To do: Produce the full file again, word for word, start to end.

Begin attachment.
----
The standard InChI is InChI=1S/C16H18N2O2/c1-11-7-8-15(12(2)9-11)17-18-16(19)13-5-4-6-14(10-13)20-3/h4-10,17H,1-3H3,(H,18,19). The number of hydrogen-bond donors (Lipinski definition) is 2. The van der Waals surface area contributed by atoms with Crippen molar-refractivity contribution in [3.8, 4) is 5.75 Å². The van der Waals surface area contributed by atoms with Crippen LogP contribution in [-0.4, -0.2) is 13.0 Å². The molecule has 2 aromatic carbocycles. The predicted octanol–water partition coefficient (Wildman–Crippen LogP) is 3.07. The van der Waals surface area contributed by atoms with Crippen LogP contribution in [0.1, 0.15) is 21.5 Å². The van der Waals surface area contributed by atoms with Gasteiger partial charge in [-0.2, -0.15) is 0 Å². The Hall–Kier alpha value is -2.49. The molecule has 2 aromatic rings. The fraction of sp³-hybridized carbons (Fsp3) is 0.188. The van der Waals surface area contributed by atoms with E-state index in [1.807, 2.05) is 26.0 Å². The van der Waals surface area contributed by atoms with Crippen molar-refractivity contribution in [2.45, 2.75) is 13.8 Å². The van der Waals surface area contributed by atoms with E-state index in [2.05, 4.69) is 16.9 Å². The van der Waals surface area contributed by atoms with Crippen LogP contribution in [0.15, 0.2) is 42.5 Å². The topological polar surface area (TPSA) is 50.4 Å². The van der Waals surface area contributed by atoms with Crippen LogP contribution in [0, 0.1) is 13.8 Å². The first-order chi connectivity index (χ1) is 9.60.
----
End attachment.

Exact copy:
The standard InChI is InChI=1S/C16H18N2O2/c1-11-7-8-15(12(2)9-11)17-18-16(19)13-5-4-6-14(10-13)20-3/h4-10,17H,1-3H3,(H,18,19). The number of hydrogen-bond donors (Lipinski definition) is 2. The van der Waals surface area contributed by atoms with Crippen molar-refractivity contribution in [3.8, 4) is 5.75 Å². The van der Waals surface area contributed by atoms with Crippen LogP contribution in [-0.4, -0.2) is 13.0 Å². The molecule has 2 aromatic carbocycles. The predicted octanol–water partition coefficient (Wildman–Crippen LogP) is 3.07. The van der Waals surface area contributed by atoms with Crippen LogP contribution in [0.1, 0.15) is 21.5 Å². The van der Waals surface area contributed by atoms with Gasteiger partial charge in [-0.2, -0.15) is 0 Å². The Hall–Kier alpha value is -2.49. The molecule has 2 aromatic rings. The fraction of sp³-hybridized carbons (Fsp3) is 0.188. The van der Waals surface area contributed by atoms with E-state index in [1.807, 2.05) is 26.0 Å². The van der Waals surface area contributed by atoms with Crippen molar-refractivity contribution in [2.45, 2.75) is 13.8 Å². The van der Waals surface area contributed by atoms with E-state index in [2.05, 4.69) is 16.9 Å². The van der Waals surface area contributed by atoms with Crippen LogP contribution in [0.15, 0.2) is 42.5 Å². The topological polar surface area (TPSA) is 50.4 Å². The van der Waals surface area contributed by atoms with Crippen LogP contribution in [0, 0.1) is 13.8 Å². The first-order chi connectivity index (χ1) is 9.60.